New Kimber Ultra Ten II Is Compact, Light .45 Pistol
by Phil W. Johnston
We did a double take while reviewing the latest Kimber catalog. It doesn't seem possible that it's been six years since Kimber got into the handgun business but that's the case. Kimber introduced their Classic .45 ACP 1911 in 1996. Today, Kimber is the largest 1911 pistol manufacturer in the world! If you want a quality 1911, look no further. Fortunately, Kimber doesn't limit their production only to 1911s, either. The line includes some really great bolt-action rimfire and centerfire rifles, as well as a new line of quality stack-barrel shotguns.
Each year as we drift through the SHOT Show, we end up spending some of our time with Dwight Van Brunt, energetic vice president of Kimber. We have yet to hit Van Brunt when there's not a new Kimber hot off the presses and he is usually bubbling with enthusiasm.
One of Kimber's new entries this year revolves on a little gem called the Ultra Ten II. Featuring a polymer receiver, stainless steel slide and match quality 3-inch barrel, one might tend to throw this rig in the bin with all the other little .45s. We suggest that you read a bit further before doing so, however.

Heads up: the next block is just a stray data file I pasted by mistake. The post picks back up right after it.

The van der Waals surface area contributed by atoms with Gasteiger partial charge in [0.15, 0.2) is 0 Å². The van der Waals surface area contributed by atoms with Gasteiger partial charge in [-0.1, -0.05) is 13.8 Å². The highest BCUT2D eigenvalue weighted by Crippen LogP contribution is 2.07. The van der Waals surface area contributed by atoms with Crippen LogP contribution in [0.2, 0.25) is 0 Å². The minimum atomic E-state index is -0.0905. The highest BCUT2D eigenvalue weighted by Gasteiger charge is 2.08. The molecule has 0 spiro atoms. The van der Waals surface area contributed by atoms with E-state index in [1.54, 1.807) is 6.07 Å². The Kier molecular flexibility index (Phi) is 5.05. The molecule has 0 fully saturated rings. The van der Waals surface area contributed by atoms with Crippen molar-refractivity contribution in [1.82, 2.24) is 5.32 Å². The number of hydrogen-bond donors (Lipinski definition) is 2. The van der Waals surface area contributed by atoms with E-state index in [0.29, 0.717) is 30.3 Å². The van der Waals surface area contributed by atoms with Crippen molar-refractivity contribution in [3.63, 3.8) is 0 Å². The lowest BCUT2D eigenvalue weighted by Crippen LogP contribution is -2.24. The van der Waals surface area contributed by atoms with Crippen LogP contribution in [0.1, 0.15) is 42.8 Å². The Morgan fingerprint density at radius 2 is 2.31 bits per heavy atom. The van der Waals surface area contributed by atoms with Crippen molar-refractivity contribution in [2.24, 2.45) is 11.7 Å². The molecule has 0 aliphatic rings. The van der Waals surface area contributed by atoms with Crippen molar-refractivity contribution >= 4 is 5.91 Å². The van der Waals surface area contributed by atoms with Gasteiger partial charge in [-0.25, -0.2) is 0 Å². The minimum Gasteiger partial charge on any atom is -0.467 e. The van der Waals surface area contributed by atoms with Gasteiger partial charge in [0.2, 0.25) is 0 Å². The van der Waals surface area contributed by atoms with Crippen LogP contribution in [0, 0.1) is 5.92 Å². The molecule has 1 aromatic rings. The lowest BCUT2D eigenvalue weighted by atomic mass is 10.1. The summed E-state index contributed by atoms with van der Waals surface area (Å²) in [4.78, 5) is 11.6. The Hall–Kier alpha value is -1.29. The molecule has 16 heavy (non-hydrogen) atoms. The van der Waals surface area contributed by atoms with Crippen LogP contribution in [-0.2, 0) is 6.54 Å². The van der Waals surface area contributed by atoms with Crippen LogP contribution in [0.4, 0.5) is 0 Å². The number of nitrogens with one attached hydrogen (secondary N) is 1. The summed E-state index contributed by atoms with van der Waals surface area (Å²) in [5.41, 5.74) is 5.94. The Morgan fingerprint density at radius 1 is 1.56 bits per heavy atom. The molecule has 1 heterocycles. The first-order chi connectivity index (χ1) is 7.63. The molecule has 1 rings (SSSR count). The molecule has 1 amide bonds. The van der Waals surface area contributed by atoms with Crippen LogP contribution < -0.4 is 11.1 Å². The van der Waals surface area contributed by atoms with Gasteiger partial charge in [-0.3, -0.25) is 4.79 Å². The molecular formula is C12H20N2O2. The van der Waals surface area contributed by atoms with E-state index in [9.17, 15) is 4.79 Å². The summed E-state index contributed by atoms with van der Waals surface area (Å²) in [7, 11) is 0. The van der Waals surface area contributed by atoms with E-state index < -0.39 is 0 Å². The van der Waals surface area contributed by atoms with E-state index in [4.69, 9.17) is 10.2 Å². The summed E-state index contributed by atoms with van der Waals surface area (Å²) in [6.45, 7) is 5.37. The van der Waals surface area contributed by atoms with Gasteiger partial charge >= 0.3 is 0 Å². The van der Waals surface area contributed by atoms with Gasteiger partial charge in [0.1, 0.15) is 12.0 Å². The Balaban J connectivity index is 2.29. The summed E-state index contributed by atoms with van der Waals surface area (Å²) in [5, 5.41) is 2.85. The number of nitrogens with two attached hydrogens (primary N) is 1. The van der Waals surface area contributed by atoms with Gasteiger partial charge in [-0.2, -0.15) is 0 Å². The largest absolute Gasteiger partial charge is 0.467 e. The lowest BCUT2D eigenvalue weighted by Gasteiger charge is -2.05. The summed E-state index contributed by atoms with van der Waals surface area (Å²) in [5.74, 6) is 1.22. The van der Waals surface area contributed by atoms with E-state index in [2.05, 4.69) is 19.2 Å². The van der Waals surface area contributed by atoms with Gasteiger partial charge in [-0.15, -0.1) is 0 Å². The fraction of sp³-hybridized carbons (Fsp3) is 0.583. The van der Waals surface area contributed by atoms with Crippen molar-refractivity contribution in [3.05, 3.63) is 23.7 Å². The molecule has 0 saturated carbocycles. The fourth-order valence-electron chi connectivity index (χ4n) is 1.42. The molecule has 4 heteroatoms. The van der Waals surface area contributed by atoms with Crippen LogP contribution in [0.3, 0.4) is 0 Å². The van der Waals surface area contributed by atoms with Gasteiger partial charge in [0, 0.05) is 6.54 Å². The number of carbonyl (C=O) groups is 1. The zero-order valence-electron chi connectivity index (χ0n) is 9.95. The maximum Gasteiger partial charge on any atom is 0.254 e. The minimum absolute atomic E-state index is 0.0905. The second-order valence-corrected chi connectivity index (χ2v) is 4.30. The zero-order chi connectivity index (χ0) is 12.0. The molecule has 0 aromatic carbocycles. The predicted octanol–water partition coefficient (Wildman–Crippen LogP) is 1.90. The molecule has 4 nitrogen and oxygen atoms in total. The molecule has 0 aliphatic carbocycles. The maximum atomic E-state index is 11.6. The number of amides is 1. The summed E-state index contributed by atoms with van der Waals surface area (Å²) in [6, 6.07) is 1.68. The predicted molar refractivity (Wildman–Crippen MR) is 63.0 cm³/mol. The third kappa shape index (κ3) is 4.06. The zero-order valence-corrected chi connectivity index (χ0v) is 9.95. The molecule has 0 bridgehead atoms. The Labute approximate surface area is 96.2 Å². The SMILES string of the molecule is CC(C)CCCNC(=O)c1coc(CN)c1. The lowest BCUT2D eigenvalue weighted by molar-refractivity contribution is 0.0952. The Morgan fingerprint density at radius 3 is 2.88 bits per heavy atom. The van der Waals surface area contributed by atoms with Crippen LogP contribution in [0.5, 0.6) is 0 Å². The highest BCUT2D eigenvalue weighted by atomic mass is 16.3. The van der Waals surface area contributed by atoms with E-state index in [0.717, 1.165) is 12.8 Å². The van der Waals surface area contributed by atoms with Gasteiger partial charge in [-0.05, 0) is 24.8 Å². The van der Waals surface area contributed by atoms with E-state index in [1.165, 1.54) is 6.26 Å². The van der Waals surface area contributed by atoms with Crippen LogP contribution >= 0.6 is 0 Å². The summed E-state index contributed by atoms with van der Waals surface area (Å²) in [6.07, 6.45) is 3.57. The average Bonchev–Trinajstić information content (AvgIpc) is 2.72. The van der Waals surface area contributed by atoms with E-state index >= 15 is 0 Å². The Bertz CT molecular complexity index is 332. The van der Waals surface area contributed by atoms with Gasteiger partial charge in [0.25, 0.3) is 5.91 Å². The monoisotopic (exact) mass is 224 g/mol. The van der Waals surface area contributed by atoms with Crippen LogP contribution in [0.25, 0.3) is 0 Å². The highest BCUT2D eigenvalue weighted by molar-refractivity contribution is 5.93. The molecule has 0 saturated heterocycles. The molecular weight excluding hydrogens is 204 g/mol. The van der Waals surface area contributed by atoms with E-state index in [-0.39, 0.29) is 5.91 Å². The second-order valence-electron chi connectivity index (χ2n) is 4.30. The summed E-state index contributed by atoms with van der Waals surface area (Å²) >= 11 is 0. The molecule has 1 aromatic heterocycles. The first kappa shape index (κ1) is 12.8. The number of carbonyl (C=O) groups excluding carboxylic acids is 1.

Up front, Kimber pistols are built in the United States and the Ultra Ten II is no different. The entire pistol is made here, including the polymer receiver. I suspect that like us, you prefer buying American.
The Ultra Ten II is Kimber's lightest .45, hitting the scales at a scant 24 ounces, empty, of course. Kimber relies on a machined aluminum insert in the polymer receiver to keep the weight down and take the punishment. The aluminum insert provides the bearing surfaces for the machined stainless steel slide. We imagine that the aluminum insert is pressed into the polymer receiver after it's machined but it looks like the two components grew as one, just the same.
The pistol is pretty much the way Browning designed it, but takedown is a bit different. Kimber relies on dual, captive recoil springs to keep things locked up and retard recoil, and there is no barrel bushing.